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Women’s architecture, between tradition and new perspectives

March 2024
Blog

On March 8th, Laminam celebrates the women who – thanks to their creations and design thinking – have made history in architecture and design. An inclusive approach to construction, capable of ambitious leaps and grandeur.

When we say “history of architecture,” how many female architects come to your mind?

In a discipline that – like many other art fields – has seen a clear male predominance for centuries, women’s names are not scarce.

From starchitects like Zaha Hadid, to architects who have worked on urban development, designing private homes, public housing, gardens, public spaces, restrooms, schools, etc., women bring all their expertise and social sensitivity.

The first to make a mark in Italy – during the Baroque 17th century of Bernini and Borromini – was Plautilla Bricci. Born into an artistic family, Bricci enjoyed an independence and autonomy that were unthinkable for a woman of her time, since she never married and never took vows. Her most famous work was Villa Benedetta fuori Porta San Pancrazio, better known as il Vascello. During its construction, Bricci found herself coordinating colleagues like the aforementioned Bernini, but also Cortona and Grimaldi. A woman in charge? For the foreman, it was a bit of a scandal, so much so that he threatened to leave. It took the intervention of the abbot, assisted by a notary who drafted a document to compel all workers to obey the directives of Plautilla Bricci. She was referred to – to everyone’s astonishment – as “l’architettrice”, which is the Italian feminine form of “architetto”, or “architect”. L’architettrice was also the title of her fictionalized biography, written by Melania Mazzucco. Hearing it with Italian ears today, it sounds like an incorrect term, but at the time it sounded like a small revolution. It had been coined specifically for Plautilla Bricci (who was a painter first), in the absence, before then, of a feminine name that could define a female architect.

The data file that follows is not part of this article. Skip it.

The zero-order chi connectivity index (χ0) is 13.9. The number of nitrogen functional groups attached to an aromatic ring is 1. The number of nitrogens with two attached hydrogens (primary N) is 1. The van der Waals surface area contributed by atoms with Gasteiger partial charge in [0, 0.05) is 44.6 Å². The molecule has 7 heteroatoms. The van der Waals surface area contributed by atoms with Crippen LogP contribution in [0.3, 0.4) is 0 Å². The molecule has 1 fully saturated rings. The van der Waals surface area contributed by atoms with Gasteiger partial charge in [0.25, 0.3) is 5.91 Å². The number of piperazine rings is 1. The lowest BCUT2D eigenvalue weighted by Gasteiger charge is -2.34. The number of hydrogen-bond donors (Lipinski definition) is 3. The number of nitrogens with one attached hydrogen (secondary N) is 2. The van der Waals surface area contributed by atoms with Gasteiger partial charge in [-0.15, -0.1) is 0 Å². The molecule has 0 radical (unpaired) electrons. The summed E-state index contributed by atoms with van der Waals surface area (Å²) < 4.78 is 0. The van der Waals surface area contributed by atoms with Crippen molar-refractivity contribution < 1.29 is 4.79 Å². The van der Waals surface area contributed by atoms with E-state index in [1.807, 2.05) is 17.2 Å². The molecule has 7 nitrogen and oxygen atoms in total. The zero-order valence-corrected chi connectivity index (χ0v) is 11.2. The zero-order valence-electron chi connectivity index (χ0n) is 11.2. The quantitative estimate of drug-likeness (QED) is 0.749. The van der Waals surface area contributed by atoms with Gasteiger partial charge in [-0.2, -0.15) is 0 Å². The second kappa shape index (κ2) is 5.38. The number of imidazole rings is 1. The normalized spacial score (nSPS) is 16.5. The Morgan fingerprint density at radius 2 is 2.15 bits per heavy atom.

The difficulties encountered by women in the world of architecture often stem from anachronistic but persistent stereotypes. For example, Gae Aulenti – another essential name in the history of 20th-century architecture – used to say: “L’architettura è un mestiere da uomini ma io ho sempre fatto finta di nulla. (Architecture is a man’s job, but I’ve always pretended not to notice).”

Aulenti dealt with interior architecture, furniture, design of exhibition spaces, showrooms, and stages; noteworthy is her long and fruitful collaboration with Olivetti. Iconic pieces bear her signature, like the Pipistrello lamp, designed for the Olivetti showrooms in Paris and Buenos Aires and later produced in series by Martinelli Luce. Today we can also admire it at the MoMA in New York, as part of the permanent collections.

One of the most revolutionary figures in 20th-century architecture was undoubtedly Lina Bo Bardi. Bo Bardi graduated in Rome with a thesis on buildings for single mothers. After a period in Milan, during which she collaborated with Gio Ponti’s studio and took on the deputy directorship of the Domus magazine, in 1946 she moved to Brazil with her husband. He was Pietro Maria Bardi, director of the São Paulo Museum of Art, but Lina was far from being just the “wife of”: thanks to buildings like La Casa de Vidro – now headquarters of the foundation dedicated to her – or the MASP, the São Paulo Museum of Art (still the most important one in Latin America), or the Museum of Popular Art of Bahia, Bo Bardi’s contribution to the development of Brazilian architecture was fundamental.